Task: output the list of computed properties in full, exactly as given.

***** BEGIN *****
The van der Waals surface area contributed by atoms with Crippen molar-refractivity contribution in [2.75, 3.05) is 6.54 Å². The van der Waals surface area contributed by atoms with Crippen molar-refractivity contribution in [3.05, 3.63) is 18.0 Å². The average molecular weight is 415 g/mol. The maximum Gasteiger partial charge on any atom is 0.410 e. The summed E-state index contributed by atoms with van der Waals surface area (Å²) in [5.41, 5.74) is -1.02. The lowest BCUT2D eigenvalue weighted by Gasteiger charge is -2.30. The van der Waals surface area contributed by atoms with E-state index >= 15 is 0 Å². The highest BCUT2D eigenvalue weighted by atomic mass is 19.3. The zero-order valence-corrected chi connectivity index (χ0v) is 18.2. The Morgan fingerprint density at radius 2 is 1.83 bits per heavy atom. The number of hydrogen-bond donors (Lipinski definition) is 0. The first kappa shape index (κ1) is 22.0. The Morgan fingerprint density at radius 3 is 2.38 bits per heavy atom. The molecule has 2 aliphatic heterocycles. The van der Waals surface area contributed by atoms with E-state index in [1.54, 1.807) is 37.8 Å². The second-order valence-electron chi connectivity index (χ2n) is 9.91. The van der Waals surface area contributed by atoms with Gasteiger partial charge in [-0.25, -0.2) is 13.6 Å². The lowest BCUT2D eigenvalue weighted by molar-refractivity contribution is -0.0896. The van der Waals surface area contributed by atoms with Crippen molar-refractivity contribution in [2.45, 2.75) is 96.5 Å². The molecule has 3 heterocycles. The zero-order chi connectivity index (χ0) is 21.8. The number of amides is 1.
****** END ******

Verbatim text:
The van der Waals surface area contributed by atoms with Crippen molar-refractivity contribution in [2.75, 3.05) is 6.54 Å². The van der Waals surface area contributed by atoms with Crippen molar-refractivity contribution in [3.05, 3.63) is 18.0 Å². The average molecular weight is 415 g/mol. The maximum Gasteiger partial charge on any atom is 0.410 e. The summed E-state index contributed by atoms with van der Waals surface area (Å²) in [5.41, 5.74) is -1.02. The lowest BCUT2D eigenvalue weighted by Gasteiger charge is -2.30. The van der Waals surface area contributed by atoms with E-state index >= 15 is 0 Å². The highest BCUT2D eigenvalue weighted by atomic mass is 19.3. The zero-order valence-corrected chi connectivity index (χ0v) is 18.2. The Morgan fingerprint density at radius 2 is 1.83 bits per heavy atom. The number of hydrogen-bond donors (Lipinski definition) is 0. The first kappa shape index (κ1) is 22.0. The Morgan fingerprint density at radius 3 is 2.38 bits per heavy atom. The molecule has 2 aliphatic heterocycles. The van der Waals surface area contributed by atoms with E-state index in [1.54, 1.807) is 37.8 Å². The second-order valence-electron chi connectivity index (χ2n) is 9.91. The van der Waals surface area contributed by atoms with Gasteiger partial charge in [-0.25, -0.2) is 13.6 Å². The lowest BCUT2D eigenvalue weighted by molar-refractivity contribution is -0.0896. The van der Waals surface area contributed by atoms with Crippen molar-refractivity contribution in [2.45, 2.75) is 96.5 Å². The molecule has 3 heterocycles. The zero-order chi connectivity index (χ0) is 21.8. The number of amides is 1.